Another wave of industrial action is on the horizon as Canberra-based staff from departments and agencies including Human Services, the Australian Tax Office (ATO), Immigration and Border Protection and Employment begin with a half-day strike and lunch-time rally on Tuesday September 15.
The the Community and Public Sector Union (CPSU) said the rally would be followed by more strikes and industrial action across the country in response to what it called the government’s “continuing attack on their [public servants’] rights, conditions and take-home pay”.
The union has said thee strikes will affect service centres, call-centres, international airports, ports and a range of other public service workplaces although it is difficult to predict the extent or seriousness of the disruption.
CPSU National President Nadine Flood said thousands of public servants were expected to go out on strike, including staff from the Department of Human Services, Agriculture, Immigration, the Australian Bureau of Statistics, the Australian Tax Office and a range of others.
“The target of action is the government, not the community, but we are expecting there will be an impact on services,” Ms Flood said.
“As with previous rounds of action there will be processes in place to ensure life critical and emergency services and national security are not impacted.”
She said there would potentially be disruptions to air travel during the strikes.
Asked if it was possible that the general public could lose sympathy for striking staff if the industrial action interfered with their lives Ms Flood said: “We have actually seen a lot of support from the public in areas like Centrelink or Medicare and Border Force as workers explain that the government is asking to cut rights like working family’s protection and cut take home pay.
“We’ve got working mums concerned about the possibility of being directed to work full-time when they’re a part-time earner that has to pick the children up from school or childcare.”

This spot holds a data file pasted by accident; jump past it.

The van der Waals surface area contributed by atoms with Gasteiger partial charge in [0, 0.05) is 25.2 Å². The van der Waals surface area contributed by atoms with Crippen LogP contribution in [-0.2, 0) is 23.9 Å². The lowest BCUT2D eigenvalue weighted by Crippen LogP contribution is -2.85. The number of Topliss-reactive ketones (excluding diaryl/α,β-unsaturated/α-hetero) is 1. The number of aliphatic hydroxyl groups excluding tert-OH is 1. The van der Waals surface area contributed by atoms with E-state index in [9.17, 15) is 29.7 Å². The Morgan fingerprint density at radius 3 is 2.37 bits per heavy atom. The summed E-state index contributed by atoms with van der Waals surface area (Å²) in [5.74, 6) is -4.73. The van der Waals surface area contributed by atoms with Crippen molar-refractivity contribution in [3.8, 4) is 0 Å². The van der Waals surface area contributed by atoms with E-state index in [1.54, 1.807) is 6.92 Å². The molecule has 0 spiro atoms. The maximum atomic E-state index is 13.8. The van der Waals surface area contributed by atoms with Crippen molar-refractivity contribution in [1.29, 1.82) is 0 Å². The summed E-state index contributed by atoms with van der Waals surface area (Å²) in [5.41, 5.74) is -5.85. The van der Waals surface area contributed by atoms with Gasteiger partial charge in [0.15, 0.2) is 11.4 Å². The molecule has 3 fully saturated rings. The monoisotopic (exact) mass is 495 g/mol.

The significant bout of industrial action is a barometer of the mounting frustration on both sides as Federal Employment Minister Eric Abetz and the CPSU negotiate a raft of enterprise agreements for a range of large government departments, including Human Services, ATO and Immigration and Border Protection (DIBP).
DIBP staff will vote on their pay offer of 1.1 per cent a year next Tuesday and Human Services staff have until this Friday to vote on their pay offer of 1.5 per cent per year over three years, which also includes changes to part-time working and removing penalty rates from casual workers.
A spokesman for Mr Abetz said the CPSU’s 12.5 per cent wage claim was totally irresponsible and would cost 10,000 jobs. Government News understands this was an initial wage bid for 4 per cent for three years with the expectation it would be negotiated down.
“The CPSU should stop standing between public servants and the responsible and affordable pay rises on offer in the current low inflation environment,” the spokesperson said.
“The government has already been flexible. The CPSU has shown total inflexibility on their irresponsible 12.5 per cent wage claim which will cost 10,000 jobs.”
Asked what measures Mr Abetz would put in place to enable services to continue despite the strike, the spokesman said: “agencies affected by industrial action will implement contingency planning”.
CPSU National Secretary Nadine Flood said the union wanted to achieve a resolution and would continue to bargain on behalf of members.
“We are happy to meet with Senator Abetz – anytime, anywhere – but the Government seems more interested in grand-standing than finding sensible solutions,” Ms Flood said.
“These workers are facing nasty, low-ball agreements that strip important workplace rights and conditions from enterprise agreements. Under this policy, Border Protection workers stand to lose up to $8,000 in stripped allowances, while working parents in Centrelink and Medicare are being pushed to give up essential work and family protections and other rights.”
Ms Flood said that only a fraction of enterprise agreements covering 2 per cent of public sector workers had been agreed so far, despite more than a year of fitful bargaining.
“Over recent months we’ve seen unprecedented levels of industrial thousands by public sector workers. This will continue unless the Abbott government drops its attacks and sits down with the CPSU to try and find a common sense settlement.
“We’re looking for a sensible approach from the government to resolving a bargaining round that has been dragging on for 18 months. We’re seeking to maintain rights and conditions and maintain real wages.”
Ms Flood said there had been “some movement” from the government with some cuts to conditions being changed, pay increases frontloaded or productivity demands dropped but most government agencies and departments approached the negotiations empty-handed.
Widespread national strikes also occurred in June when CPSU members from a number of departments went out on strike including, Defence, Employment, Education, CSIRO and Human Services.
The CPSU has been gathering feedback from more than 1,000 union delegates asking for their views on what would be an acceptable bargaining outcome.
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